Putting A Face On ‘Ask The Rabbi’

  • images“I answer millions of emails weekly. Well, maybe not millions. But you get the idea.”

A lot of these come from the marital-law sites. That’s marital, not martial. (Some of the sites I’m behind are found on: www.RabbiJacobs.com.) These are sites which deal with certain areas governing marital-life according to Jewish law, halacha.

For a few reasons, I think ‘putting a face’ on this process could be of great value.

For one, almost always these emails arrive anonymously. I don’t know who is writing them. (Conversely, most of the writers wouldn’t know me, personally. Though, I hope they do know and use my books, like Family Purity – A Guide To Marital Fulfillment.)

Second, I’m not clear if people are clear on this. My answers are not automated. That’s why very often I ask clarification questions. There is a process.

My personal involvement with these sites began well over a decade ago, with varying degrees of input into their developments. Some less, some more. For some of these sites, I responded to long and complex legal answers, frequently on issues in practical Talmudic law which had never been resolved. This was a scholarly strenuous period spanning years. (It was also a very satisfying time for me. Many of those laws are being prepared for publication in a separate book, at this time.)

What made this so important was that the programmers were using these responses to program the behind-the-scenes workings of the sites. My written responses had to be concise and exact.

From the beginning, I was a huge proponent of these sites. I vigorously encouraged the site owners to overcome all of the many obstacles facing them. (There were many, from finances, to graphic design; from level of difficulty to proper wording.)

Eventually, numerous sites were launched. Each one had its particular flavor. Some represented only one custom, others represented all customs. Some were only in English. Others added French, Hebrew, Spanish, Italian.

Emails started coming in. To date, it’s been over six years, thousands of correspondences. So, here are some points I’d like to mention at this time.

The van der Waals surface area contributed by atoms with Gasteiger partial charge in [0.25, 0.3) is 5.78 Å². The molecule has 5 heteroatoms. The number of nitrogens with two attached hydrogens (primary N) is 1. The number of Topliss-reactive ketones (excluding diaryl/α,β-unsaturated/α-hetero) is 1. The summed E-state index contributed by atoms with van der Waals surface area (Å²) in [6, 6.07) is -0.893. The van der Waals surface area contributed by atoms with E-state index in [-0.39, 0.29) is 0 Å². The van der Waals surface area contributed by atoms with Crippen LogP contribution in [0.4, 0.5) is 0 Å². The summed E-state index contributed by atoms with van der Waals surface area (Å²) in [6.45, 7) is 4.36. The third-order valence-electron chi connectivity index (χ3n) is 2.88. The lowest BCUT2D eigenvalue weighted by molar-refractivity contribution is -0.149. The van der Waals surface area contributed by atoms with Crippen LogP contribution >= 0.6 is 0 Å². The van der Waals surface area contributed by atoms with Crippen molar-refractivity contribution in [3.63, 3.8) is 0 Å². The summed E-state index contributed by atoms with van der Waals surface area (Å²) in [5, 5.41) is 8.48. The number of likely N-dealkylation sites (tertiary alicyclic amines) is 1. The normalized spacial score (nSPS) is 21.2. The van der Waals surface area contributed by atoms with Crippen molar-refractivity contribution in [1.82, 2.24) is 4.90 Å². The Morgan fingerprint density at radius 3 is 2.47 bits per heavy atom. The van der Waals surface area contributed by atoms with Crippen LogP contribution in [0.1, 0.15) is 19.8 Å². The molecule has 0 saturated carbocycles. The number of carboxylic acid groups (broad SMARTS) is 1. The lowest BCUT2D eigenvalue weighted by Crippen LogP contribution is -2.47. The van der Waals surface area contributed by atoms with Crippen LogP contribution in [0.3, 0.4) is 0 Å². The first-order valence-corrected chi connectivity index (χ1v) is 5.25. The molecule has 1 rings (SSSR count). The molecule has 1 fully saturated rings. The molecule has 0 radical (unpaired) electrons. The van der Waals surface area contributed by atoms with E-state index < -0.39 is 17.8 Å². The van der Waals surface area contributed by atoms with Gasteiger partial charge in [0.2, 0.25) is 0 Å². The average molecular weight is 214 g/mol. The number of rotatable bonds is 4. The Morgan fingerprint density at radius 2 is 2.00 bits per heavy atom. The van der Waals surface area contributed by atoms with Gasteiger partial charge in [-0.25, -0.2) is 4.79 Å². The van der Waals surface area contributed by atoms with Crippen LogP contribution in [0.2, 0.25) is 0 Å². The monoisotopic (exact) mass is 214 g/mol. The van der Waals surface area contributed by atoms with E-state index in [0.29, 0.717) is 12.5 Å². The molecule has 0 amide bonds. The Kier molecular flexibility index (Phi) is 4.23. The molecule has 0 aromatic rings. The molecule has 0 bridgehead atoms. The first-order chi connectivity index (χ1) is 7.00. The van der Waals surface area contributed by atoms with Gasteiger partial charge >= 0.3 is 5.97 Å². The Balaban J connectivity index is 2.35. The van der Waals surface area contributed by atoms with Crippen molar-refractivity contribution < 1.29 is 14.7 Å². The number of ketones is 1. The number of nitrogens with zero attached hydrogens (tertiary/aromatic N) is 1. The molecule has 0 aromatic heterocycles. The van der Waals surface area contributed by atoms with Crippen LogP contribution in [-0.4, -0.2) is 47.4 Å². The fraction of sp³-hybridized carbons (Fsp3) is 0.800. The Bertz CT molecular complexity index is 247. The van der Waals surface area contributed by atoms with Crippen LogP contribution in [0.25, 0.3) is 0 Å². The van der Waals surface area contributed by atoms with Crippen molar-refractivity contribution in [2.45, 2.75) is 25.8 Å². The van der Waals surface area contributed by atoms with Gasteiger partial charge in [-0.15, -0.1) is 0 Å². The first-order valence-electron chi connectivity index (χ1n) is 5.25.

First, again, none of this is automated. I read each email. Therefore, I really do appreciate when people take the time to write clearly. Almost all incoming emails are a paragraph. Some are two. That’s fine. Normally, that suffices for me to get the idea. But, I do prefer that writers take the time to flesh out the question. Pertinent medical or personal background rounds out some pictures. Religious or community affiliation helps me respond more pointedly.

Do not think you’re imposing. Almost invariably, the inquiries are simply trying to know what is right or wrong, permitted or not, according to law. With that in mind, never feel it’s a burden to me. I see this endeavor as a huge merit. I believe in its purpose. I know it helps people. And, even if I send back and forth many emails to clarify things, it’s never a hardship.

Anonymity. I personally prefer anonymous emails. It allows me to deal with each case with complete detachment. By virtue of the same reason, I also prefer anonymous phone calls.

That said, many writers opt to develop a personal line of communication. They apparently feel more secure this way. That is totally fine.

Either way, though, please keep in mind that I don’t always remember the specifics of any writer from one email to the next. Therefore, for example, on all back-and-forth email exchanges on one inquiry, always make sure the string of emails stays intact. That way, even if a week goes by, I see where we were in the discussion and where we’ve arrived.

But, whether it’s an anonymous writer or someone who does sign, if there is anything I need to know which is particular to your circumstance, please remind me. Otherwise, please don’t expect me to remember.

Location. Primarily, I’m writing from Israel. That’s ten hours ahead of, for example, Los Angeles, two ahead of London, but nine behind Australia. The way I avoid this becoming a source of difficultly is very simple. I constantly monitor the rabbijacobs@familypurity.com Inbox. It’s that simple. From the first thing in the morning, throughout the day, and last thing at night.

A wise person once said, “Compliments never make enemies.” To adopt that, I’d say this. Very, very often writers send “Dear Rabbi Jacobs, I want to thank you for your time and help.” Or, “I want to thank this amazing site!” That’s always nice to read.

Why do I spend so much time doing this? It’s the same reason the developers spent so much time producing these sites. (Trust me, all these sites were created through endless hours of labor.) We believe in the purpose of these laws, not only in the fact that they’re incumbent upon us as religious legislation, but they’re beneficial. They help us nurture strong marriages and families. Issues very important to all of us.

Once in a while, keep us updated on how we’re being of assistance. Always feel free to write. Send good news from your family. New baby announcements are always welcome. Stay in touch.

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